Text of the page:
Oh No They Didn’t! Microsoft and Web Standards

Remember the big deal Microsoft made about how Internet Explorer 8 would finally be standards compliant. Aside from some odd stuff they were doing, it looked like they were actually putting in an effort to follow through with their promise, or at least something close to it.

Apparently, the a lot of of web pages will load in IE7 mode instead of standards mode. The Register has the full details.

This week, the promise was broken. It lasted less than six months. Now that Internet Explorer IE8 beta 2 is released, we know that many, if not most, pages viewed in IE8 will not be shown in standards mode by default. The dirty secret is buried deep down in the «Compatibility view» configuration panel, where the «Display intranet sites in Compatibility View» box is checked by default. Thus, by default, intranet pages are not viewed in standards mode.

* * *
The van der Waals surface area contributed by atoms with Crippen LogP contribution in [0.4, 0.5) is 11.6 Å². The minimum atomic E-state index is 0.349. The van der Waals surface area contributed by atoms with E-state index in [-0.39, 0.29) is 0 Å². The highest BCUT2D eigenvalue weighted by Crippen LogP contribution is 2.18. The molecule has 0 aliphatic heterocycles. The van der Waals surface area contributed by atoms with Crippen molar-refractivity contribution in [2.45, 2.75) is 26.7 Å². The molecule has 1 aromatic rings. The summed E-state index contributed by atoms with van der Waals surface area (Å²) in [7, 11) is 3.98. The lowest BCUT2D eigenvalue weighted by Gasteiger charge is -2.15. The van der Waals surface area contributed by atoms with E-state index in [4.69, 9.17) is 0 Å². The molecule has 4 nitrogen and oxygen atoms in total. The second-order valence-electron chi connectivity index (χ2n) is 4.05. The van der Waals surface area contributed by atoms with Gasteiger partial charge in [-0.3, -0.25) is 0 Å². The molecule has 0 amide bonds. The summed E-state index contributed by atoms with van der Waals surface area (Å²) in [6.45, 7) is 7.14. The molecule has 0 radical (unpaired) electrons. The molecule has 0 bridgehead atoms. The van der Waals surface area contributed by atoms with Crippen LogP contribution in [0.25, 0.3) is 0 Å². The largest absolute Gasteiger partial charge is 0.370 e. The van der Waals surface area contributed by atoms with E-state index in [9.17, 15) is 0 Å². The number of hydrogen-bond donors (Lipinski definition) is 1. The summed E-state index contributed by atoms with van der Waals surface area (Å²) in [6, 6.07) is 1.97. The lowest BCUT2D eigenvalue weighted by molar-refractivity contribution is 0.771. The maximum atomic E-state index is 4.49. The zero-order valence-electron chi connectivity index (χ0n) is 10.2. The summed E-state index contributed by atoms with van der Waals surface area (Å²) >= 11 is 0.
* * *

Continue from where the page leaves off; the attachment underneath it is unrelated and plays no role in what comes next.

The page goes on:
So all intranet sites will be shown in non-standards mode. Then we have all the version targetting nonsense they’ve been planning.

Oh, and guess what happens whenever a page loads in standards mode? A little icon appears showing a broken page. When clicked, it forces the page into “IE7 compatibility” mode. So the browser tricks people into not using standards mode.

The picture shows a broken page. A broken page? Why is broken page icon shown next to standards-compliant pages? The idea, apparently, is to encourage users to escape standards-mode by clicking on the broken page. There’s a dastardly logic here: showing a broken page may make users wonder if they are seeing pages correctly. Authors are probably not too thrilled by having a broken page shown next to their pages, and the only way to avoid the icon is to not trigger standards mode. The message is clear: don’t use standards!

A broken page icon! Can you believe that?

Here I was thinking Microsoft was finally putting some effort into getting their act together in the browser department. Forget that. Microsoft, what is your problem? This rubbish will only hurt you, and the entire internet to boot, in the long run.